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“Sweden’s focus on sustainability over time, citizen engagement, and voluntary compliance was interesting because this is the time we all have to learn to live with the virus.” 

Nitzan went on to explain how her and her team know there is no “one size fits all” solution when it comes to combating the coronavirus, however, we all could afford to start learning from one another’s success’. Unlike many countries throughout the world Sweden closed all of its colleges and universities for individuals over the age of 16, but kept schools for younger students open. The country banned gatherings of more than 50, and urged individuals over the age of 70 to remain isolated for as long as possible. 

Otherwise, the country’s 10 million residents were simply asked to respect these procedures and remain diligent about social distancing and wearing a mask, most of which have obliged. However, other parts of the world that have relied on voluntary compliance more than actual enforcement has also seen a massive increase in cases as a result. 

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Even in Sweden itself, back in May the country recorded the most Covid-19 deaths per capita in Europe. The country has experienced around 5,900 deaths, half of which reportedly occurred in care homes and other assisted-living facilities. While Sweden has been able to remain relatively stagnant in terms of new cases, recently they’ve been experiencing little surges of new cases that are causing international experts to be skeptical of their voluntary programs. 

In the last two weeks Sweden has seen around 37 new cases per 100,000 residents. Experts say it’s still too early for countries to adopt other procedures for their own residents because of how vastly different every country actually is. Antoine Flahault is a professor of public health and director of the Institute for Global Health and the University of Geneva, who recently spoke with the media about the widely criticized approach Sweden took to fight the virus. 

“Many people think that because Sweden did not lock down, the government did nothing. But it managed to make citizens understand and participate in the fight against the virus, without coercion, mandatory laws or regulations. The effect was not very different.”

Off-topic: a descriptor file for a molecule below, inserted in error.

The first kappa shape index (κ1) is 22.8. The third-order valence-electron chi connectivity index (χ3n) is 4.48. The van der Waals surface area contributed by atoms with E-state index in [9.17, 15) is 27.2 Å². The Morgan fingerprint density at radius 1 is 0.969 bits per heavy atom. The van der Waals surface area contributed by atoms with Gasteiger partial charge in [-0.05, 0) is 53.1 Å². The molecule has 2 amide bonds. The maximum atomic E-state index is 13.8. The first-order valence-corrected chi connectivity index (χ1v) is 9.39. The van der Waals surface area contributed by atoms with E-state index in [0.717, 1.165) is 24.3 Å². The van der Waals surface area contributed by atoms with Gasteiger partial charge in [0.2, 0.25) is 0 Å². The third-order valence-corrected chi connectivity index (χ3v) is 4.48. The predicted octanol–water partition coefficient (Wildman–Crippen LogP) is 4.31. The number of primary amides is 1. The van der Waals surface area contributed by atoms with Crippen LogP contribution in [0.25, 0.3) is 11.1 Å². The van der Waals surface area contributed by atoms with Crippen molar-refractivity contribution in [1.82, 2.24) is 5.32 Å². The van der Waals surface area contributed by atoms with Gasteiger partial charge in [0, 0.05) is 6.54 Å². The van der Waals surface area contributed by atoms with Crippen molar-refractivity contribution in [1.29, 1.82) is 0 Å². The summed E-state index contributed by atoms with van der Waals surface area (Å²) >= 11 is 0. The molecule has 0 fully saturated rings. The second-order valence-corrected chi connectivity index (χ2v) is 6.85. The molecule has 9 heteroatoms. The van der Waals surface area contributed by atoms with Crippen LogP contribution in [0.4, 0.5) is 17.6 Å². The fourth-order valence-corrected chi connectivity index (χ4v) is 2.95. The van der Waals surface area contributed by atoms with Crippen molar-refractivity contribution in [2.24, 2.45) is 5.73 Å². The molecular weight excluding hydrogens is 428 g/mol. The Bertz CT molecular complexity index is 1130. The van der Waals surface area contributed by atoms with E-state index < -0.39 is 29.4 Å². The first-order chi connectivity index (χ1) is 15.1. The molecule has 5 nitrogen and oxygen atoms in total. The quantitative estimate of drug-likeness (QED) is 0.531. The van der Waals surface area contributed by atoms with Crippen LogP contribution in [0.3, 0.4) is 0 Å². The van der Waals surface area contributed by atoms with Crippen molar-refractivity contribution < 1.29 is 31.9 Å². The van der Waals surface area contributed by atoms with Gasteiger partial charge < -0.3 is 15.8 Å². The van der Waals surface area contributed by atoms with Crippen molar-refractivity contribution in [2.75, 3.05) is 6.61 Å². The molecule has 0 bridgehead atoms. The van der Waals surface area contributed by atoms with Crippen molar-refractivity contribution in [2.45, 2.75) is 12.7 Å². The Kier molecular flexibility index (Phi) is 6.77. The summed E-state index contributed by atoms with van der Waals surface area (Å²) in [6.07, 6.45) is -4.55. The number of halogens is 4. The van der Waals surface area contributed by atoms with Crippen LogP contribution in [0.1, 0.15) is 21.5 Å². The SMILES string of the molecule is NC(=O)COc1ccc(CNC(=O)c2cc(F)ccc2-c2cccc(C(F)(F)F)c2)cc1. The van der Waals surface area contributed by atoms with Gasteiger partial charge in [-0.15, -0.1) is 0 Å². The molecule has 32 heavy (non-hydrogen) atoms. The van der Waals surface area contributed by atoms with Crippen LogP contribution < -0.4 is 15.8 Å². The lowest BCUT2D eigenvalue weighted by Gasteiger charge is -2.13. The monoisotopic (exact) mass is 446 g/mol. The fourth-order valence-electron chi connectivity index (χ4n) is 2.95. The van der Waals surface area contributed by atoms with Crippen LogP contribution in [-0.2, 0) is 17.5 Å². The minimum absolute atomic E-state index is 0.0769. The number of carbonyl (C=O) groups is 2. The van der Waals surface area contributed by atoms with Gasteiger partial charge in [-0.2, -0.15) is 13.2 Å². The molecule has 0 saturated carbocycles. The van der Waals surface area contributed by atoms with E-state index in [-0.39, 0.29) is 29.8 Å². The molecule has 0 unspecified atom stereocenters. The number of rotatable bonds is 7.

While Sweden’s approach may not be as effective in other parts of the country, there are aspects to it that other European countries are willing to adopt in order to protect their own citizens. The main goal for everyone, however, is universal; to curve the spread and eliminate the virus as much as possible.


Biden and Pelosi Warn UK Over Good Friday Agreement

House Speaker Nancy Pelosi and Democratic presidential candidate Joe Biden have both warned the UK against undermining the Good Friday Agreement in order to secure favourable Brexit terms in talks with the EU.

Biden is the latest in a long line of Democrats to speak out against the potential of the UK allowing the Good Friday Agreement, reached in 1998 to bring back peace to Northern Ireland, to be ignored during Boris Johnson’s administration’s Brexit negotiations.

“We can’t allow the Good Friday Agreement that brought peace to Northern Ireland to become a casualty of Brexit, any trade deal between the US and UK must be contingent upon respect for the agreement and preventing the return of a hard border. Period,” Biden tweeted last week.

The House Foreign Affairs Committee wrote an open letter to Boris Johnson, signed by members of both sides of the political spectrum, urging the UK to honour the Good Friday Agreement during Brexit negotiations. The letter also stated that Congress would not support a free trade agreement between the US and UK if the UK failed to uphold its prior commitments with Northern Ireland.